ECHO Care of the Elderly: Innovative Learning to Build Capacity in Long-term Care

Authors

  • Navena R. Lingum Baycrest
  • Lisa Guttman Sokoloff Baycrest
  • James Chau North East Specialized Geriatric Services—a program of Health Sciences North
  • Sid Feldman Baycrest
  • Shaen Gingrich North East Specialized Geriatric Services—a program of Health Sciences North
  • Cindy J. Grief Baycrest
  • Raquel M. Meyer Baycrest
  • Andrea L. Moser Baycrest
  • Salma Shaikh Baycrest
  • Anna Theresa Santiago Kunin-Lunenfeld Centre for Applied Research and Evaluation, Baycrest
  • Rosalind Sham Kunin-Lunenfeld Centre for Applied Research and Evaluation, Baycrest
  • Devin J. Sodums Kunin-Lunenfeld Centre for Applied Research and Evaluation, Baycrest
  • David K. Conn Baycrest

DOI:

https://doi.org/10.5770/cgj.24.458

Keywords:

long-term care, education, capacity building, geriatrics

Abstract

Background

Older adults are entering long-term care (LTC) homes with more complex care needs than in previous decades, resulting in demands on point-of-care staff to provide additional and specialty services. This study evaluated whether Project ECHO® (Extension for Community Healthcare Outcomes) Care of the Elderly Long-Term Care (COE-LTC)—a case-based online education program—is an effective capacity-building program among interprofessional health-care teams caring for LTC residents.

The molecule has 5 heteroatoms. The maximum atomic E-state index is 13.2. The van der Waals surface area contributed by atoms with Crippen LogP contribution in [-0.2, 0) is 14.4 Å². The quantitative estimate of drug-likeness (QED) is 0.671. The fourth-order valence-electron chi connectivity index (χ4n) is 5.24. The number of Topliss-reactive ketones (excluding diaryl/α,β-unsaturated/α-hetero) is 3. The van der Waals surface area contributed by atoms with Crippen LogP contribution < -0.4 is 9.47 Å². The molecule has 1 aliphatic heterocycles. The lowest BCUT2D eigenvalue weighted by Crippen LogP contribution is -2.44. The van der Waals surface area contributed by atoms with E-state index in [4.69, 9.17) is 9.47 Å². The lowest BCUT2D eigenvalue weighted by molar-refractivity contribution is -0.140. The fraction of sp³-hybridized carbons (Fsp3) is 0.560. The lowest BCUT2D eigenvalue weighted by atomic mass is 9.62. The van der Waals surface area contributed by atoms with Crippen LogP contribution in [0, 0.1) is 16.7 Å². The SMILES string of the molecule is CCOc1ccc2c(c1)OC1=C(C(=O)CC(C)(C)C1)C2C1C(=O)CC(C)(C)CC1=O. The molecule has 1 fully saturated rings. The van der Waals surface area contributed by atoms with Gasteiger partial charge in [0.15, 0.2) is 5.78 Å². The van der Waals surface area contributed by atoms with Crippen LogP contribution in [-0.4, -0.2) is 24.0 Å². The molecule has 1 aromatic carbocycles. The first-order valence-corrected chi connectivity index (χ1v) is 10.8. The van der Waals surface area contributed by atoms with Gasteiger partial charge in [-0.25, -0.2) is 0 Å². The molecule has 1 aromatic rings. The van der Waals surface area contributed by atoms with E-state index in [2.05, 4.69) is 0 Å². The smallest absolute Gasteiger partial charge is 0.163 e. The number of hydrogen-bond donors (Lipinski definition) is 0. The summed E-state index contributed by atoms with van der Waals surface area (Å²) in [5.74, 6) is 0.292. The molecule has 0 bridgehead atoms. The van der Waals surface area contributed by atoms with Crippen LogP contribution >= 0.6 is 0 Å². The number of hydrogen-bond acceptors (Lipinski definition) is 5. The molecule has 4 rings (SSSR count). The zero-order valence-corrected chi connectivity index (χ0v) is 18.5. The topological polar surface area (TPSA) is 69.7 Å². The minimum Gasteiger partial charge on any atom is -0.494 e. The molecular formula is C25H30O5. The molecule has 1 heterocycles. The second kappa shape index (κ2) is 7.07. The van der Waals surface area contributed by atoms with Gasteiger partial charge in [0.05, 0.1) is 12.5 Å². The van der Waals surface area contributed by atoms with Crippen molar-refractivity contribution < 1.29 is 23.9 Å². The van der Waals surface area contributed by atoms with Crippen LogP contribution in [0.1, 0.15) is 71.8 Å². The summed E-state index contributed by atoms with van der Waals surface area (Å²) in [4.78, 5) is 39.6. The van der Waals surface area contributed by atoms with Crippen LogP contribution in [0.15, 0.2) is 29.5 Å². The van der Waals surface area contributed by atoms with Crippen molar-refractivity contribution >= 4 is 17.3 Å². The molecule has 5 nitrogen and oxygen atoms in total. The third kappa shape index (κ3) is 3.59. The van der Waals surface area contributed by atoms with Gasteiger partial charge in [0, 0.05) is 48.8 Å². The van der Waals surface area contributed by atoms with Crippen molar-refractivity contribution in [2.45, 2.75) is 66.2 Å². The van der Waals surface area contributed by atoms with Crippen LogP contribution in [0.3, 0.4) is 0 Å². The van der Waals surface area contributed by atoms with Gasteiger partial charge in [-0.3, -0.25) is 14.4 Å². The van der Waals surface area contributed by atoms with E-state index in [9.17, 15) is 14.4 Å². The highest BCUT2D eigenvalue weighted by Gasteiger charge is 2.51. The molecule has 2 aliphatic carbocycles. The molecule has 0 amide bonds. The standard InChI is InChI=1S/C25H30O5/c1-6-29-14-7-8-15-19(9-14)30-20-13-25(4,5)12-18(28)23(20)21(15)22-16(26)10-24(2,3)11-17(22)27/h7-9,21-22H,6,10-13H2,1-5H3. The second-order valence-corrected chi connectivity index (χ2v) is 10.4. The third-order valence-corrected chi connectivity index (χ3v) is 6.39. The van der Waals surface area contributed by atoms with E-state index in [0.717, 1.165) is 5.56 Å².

Methods

A mixed-method, pre-and-post study comprised of satisfaction, knowledge, and self-efficacy surveys and exploration of experience via semi-structured interviews. Participants were interprofessional health-care providers from LTC homes across Ontario.

Results

From January–March 2019, 69 providers, nurses/nurse practitioners (42.0%), administrators (26.1%), physicians (24.6%), and allied health professionals (7.3%) participated in 10 weekly, 60-minute online sessions. Overall, weekly session and post-ECHO satisfaction were high across all domains. Both knowledge scores and self-efficacy ratings increased post-ECHO, 3.9% (p = .02) and 9.7 points (p < .001), respectively. Interview findings highlighted participants’ appreciation of access to specialists, recognition of educational needs specific to LTC, and reduction of professional isolation.

Conclusion

We demonstrated that ECHO COE-LTC can be a successful capacity-building educational model for interprofessional health-care providers in LTC, and may alleviate pressures on the health system in delivering care for residents.

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Published

2021-02-18

How to Cite

1.
Lingum NR, Guttman Sokoloff L, Chau J, Feldman S, Gingrich S, Grief CJ, Meyer RM, Moser AL, Shaikh S, Santiago AT, Sham R, Sodums DJ, Conn DK. ECHO Care of the Elderly: Innovative Learning to Build Capacity in Long-term Care. Can Geriatr J [Internet]. 2021 Feb. 18 [cited 2022 Jun. 24];24(1):36-43. Available from: https://cgjonline.ca/index.php/cgj/article/view/458

Issue

Section

Original Research